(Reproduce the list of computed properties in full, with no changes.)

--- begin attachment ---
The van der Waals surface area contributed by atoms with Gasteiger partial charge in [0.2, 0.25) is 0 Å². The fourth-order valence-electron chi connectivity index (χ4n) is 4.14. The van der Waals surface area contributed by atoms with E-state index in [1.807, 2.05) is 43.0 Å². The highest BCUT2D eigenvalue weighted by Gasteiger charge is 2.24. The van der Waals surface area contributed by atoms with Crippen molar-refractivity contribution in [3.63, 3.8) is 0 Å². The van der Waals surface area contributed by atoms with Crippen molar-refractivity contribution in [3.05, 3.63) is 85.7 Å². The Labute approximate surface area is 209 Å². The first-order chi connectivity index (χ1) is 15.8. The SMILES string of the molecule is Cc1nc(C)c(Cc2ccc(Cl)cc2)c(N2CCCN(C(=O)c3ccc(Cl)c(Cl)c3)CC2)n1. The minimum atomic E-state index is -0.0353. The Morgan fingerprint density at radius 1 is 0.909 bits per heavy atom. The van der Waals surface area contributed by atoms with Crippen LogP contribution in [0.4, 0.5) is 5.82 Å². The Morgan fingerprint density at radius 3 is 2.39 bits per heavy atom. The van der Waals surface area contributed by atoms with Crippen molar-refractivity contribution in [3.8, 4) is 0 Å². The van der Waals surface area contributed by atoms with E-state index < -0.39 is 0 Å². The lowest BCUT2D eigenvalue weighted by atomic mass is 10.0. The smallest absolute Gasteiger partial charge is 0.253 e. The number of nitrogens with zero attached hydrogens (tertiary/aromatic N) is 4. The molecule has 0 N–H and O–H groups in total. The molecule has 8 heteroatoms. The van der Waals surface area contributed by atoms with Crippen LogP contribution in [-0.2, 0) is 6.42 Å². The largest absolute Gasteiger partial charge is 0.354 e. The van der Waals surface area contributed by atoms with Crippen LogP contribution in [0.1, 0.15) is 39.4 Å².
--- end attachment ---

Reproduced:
The van der Waals surface area contributed by atoms with Gasteiger partial charge in [0.2, 0.25) is 0 Å². The fourth-order valence-electron chi connectivity index (χ4n) is 4.14. The van der Waals surface area contributed by atoms with E-state index in [1.807, 2.05) is 43.0 Å². The highest BCUT2D eigenvalue weighted by Gasteiger charge is 2.24. The van der Waals surface area contributed by atoms with Crippen molar-refractivity contribution in [3.63, 3.8) is 0 Å². The van der Waals surface area contributed by atoms with Crippen molar-refractivity contribution in [3.05, 3.63) is 85.7 Å². The Labute approximate surface area is 209 Å². The first-order chi connectivity index (χ1) is 15.8. The SMILES string of the molecule is Cc1nc(C)c(Cc2ccc(Cl)cc2)c(N2CCCN(C(=O)c3ccc(Cl)c(Cl)c3)CC2)n1. The minimum atomic E-state index is -0.0353. The Morgan fingerprint density at radius 1 is 0.909 bits per heavy atom. The van der Waals surface area contributed by atoms with Crippen LogP contribution in [0.4, 0.5) is 5.82 Å². The Morgan fingerprint density at radius 3 is 2.39 bits per heavy atom. The van der Waals surface area contributed by atoms with Crippen molar-refractivity contribution in [3.8, 4) is 0 Å². The van der Waals surface area contributed by atoms with E-state index < -0.39 is 0 Å². The lowest BCUT2D eigenvalue weighted by atomic mass is 10.0. The smallest absolute Gasteiger partial charge is 0.253 e. The number of nitrogens with zero attached hydrogens (tertiary/aromatic N) is 4. The molecule has 0 N–H and O–H groups in total. The molecule has 8 heteroatoms. The van der Waals surface area contributed by atoms with Crippen LogP contribution in [-0.2, 0) is 6.42 Å². The largest absolute Gasteiger partial charge is 0.354 e. The van der Waals surface area contributed by atoms with Crippen LogP contribution in [0.1, 0.15) is 39.4 Å².